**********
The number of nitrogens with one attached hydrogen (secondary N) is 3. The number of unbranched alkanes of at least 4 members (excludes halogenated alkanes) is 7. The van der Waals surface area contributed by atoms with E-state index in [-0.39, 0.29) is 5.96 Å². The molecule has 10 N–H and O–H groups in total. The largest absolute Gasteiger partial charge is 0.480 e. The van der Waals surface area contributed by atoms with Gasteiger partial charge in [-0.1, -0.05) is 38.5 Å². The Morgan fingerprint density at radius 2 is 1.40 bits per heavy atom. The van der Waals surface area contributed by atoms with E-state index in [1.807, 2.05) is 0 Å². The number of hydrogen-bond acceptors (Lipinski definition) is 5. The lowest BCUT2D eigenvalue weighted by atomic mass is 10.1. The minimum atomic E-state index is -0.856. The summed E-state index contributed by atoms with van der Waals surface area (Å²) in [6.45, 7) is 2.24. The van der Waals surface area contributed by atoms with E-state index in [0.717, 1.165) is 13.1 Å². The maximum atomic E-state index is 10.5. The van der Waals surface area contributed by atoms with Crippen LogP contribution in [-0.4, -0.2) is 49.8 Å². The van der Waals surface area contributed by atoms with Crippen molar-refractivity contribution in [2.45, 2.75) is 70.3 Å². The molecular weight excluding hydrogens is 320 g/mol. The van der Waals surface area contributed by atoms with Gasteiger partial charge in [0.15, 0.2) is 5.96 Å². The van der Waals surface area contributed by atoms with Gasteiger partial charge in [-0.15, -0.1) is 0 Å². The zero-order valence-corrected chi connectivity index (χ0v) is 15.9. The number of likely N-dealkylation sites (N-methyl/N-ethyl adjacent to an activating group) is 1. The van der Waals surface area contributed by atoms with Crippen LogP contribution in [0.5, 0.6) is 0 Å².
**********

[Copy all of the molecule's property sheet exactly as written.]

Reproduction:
The number of nitrogens with one attached hydrogen (secondary N) is 3. The number of unbranched alkanes of at least 4 members (excludes halogenated alkanes) is 7. The van der Waals surface area contributed by atoms with E-state index in [-0.39, 0.29) is 5.96 Å². The molecule has 10 N–H and O–H groups in total. The largest absolute Gasteiger partial charge is 0.480 e. The van der Waals surface area contributed by atoms with Gasteiger partial charge in [-0.1, -0.05) is 38.5 Å². The Morgan fingerprint density at radius 2 is 1.40 bits per heavy atom. The van der Waals surface area contributed by atoms with E-state index in [1.807, 2.05) is 0 Å². The number of hydrogen-bond acceptors (Lipinski definition) is 5. The lowest BCUT2D eigenvalue weighted by atomic mass is 10.1. The minimum atomic E-state index is -0.856. The summed E-state index contributed by atoms with van der Waals surface area (Å²) in [6.45, 7) is 2.24. The van der Waals surface area contributed by atoms with E-state index in [0.717, 1.165) is 13.1 Å². The maximum atomic E-state index is 10.5. The van der Waals surface area contributed by atoms with Crippen LogP contribution in [-0.4, -0.2) is 49.8 Å². The van der Waals surface area contributed by atoms with Crippen molar-refractivity contribution in [2.45, 2.75) is 70.3 Å². The molecular weight excluding hydrogens is 320 g/mol. The van der Waals surface area contributed by atoms with Gasteiger partial charge in [0.15, 0.2) is 5.96 Å². The van der Waals surface area contributed by atoms with Gasteiger partial charge in [-0.15, -0.1) is 0 Å². The zero-order valence-corrected chi connectivity index (χ0v) is 15.9. The number of likely N-dealkylation sites (N-methyl/N-ethyl adjacent to an activating group) is 1. The van der Waals surface area contributed by atoms with Crippen LogP contribution in [0.5, 0.6) is 0 Å².